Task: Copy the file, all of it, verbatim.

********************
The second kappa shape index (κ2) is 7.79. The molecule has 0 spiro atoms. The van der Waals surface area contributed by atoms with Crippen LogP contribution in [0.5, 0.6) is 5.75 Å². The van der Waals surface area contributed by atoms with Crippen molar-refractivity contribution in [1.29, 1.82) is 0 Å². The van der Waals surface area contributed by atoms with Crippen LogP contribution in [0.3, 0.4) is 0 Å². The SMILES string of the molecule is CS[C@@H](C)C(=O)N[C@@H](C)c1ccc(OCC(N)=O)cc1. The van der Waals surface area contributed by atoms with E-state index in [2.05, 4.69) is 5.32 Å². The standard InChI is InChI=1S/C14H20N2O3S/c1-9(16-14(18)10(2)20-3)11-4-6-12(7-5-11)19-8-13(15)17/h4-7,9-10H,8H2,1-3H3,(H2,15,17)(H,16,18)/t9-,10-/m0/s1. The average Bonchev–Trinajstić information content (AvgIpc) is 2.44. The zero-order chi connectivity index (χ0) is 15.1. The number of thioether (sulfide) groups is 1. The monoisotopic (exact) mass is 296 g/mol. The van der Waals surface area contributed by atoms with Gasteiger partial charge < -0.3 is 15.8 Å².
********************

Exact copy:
The second kappa shape index (κ2) is 7.79. The molecule has 0 spiro atoms. The van der Waals surface area contributed by atoms with Crippen LogP contribution in [0.5, 0.6) is 5.75 Å². The van der Waals surface area contributed by atoms with Crippen molar-refractivity contribution in [1.29, 1.82) is 0 Å². The van der Waals surface area contributed by atoms with Crippen LogP contribution in [0.3, 0.4) is 0 Å². The SMILES string of the molecule is CS[C@@H](C)C(=O)N[C@@H](C)c1ccc(OCC(N)=O)cc1. The van der Waals surface area contributed by atoms with E-state index in [2.05, 4.69) is 5.32 Å². The standard InChI is InChI=1S/C14H20N2O3S/c1-9(16-14(18)10(2)20-3)11-4-6-12(7-5-11)19-8-13(15)17/h4-7,9-10H,8H2,1-3H3,(H2,15,17)(H,16,18)/t9-,10-/m0/s1. The average Bonchev–Trinajstić information content (AvgIpc) is 2.44. The zero-order chi connectivity index (χ0) is 15.1. The number of thioether (sulfide) groups is 1. The monoisotopic (exact) mass is 296 g/mol. The van der Waals surface area contributed by atoms with Gasteiger partial charge < -0.3 is 15.8 Å².